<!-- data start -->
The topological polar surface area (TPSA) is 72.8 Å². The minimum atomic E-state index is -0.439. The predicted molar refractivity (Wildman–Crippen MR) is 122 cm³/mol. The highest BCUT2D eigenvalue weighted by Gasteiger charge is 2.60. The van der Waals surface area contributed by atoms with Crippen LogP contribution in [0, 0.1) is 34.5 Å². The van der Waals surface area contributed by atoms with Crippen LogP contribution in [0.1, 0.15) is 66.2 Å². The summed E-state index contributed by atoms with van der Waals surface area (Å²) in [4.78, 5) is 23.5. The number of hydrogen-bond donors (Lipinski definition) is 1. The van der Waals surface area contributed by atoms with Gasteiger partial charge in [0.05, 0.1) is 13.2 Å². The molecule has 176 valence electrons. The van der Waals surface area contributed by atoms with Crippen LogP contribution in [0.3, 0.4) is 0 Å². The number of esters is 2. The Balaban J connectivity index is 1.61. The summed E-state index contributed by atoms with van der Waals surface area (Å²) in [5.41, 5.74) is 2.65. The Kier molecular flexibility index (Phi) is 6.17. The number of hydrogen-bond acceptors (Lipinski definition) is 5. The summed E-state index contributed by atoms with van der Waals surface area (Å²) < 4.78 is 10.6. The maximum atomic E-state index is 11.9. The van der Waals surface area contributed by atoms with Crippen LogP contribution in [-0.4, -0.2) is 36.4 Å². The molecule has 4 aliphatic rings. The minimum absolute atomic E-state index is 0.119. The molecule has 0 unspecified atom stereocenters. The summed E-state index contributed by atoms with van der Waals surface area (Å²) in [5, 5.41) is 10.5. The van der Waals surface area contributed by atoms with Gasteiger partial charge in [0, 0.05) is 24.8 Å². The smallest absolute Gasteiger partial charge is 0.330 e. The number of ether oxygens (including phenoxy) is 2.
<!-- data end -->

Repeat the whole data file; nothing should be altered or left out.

The topological polar surface area (TPSA) is 72.8 Å². The minimum atomic E-state index is -0.439. The predicted molar refractivity (Wildman–Crippen MR) is 122 cm³/mol. The highest BCUT2D eigenvalue weighted by Gasteiger charge is 2.60. The van der Waals surface area contributed by atoms with Crippen LogP contribution in [0, 0.1) is 34.5 Å². The van der Waals surface area contributed by atoms with Crippen LogP contribution in [0.1, 0.15) is 66.2 Å². The summed E-state index contributed by atoms with van der Waals surface area (Å²) in [4.78, 5) is 23.5. The number of hydrogen-bond donors (Lipinski definition) is 1. The van der Waals surface area contributed by atoms with Gasteiger partial charge in [0.05, 0.1) is 13.2 Å². The molecule has 176 valence electrons. The van der Waals surface area contributed by atoms with Crippen LogP contribution in [0.3, 0.4) is 0 Å². The number of esters is 2. The Balaban J connectivity index is 1.61. The summed E-state index contributed by atoms with van der Waals surface area (Å²) in [5.41, 5.74) is 2.65. The Kier molecular flexibility index (Phi) is 6.17. The number of hydrogen-bond acceptors (Lipinski definition) is 5. The summed E-state index contributed by atoms with van der Waals surface area (Å²) < 4.78 is 10.6. The maximum atomic E-state index is 11.9. The van der Waals surface area contributed by atoms with Crippen LogP contribution in [-0.4, -0.2) is 36.4 Å². The molecule has 4 aliphatic rings. The minimum absolute atomic E-state index is 0.119. The molecule has 0 unspecified atom stereocenters. The summed E-state index contributed by atoms with van der Waals surface area (Å²) in [5, 5.41) is 10.5. The van der Waals surface area contributed by atoms with Gasteiger partial charge in [0, 0.05) is 24.8 Å². The smallest absolute Gasteiger partial charge is 0.330 e. The number of ether oxygens (including phenoxy) is 2.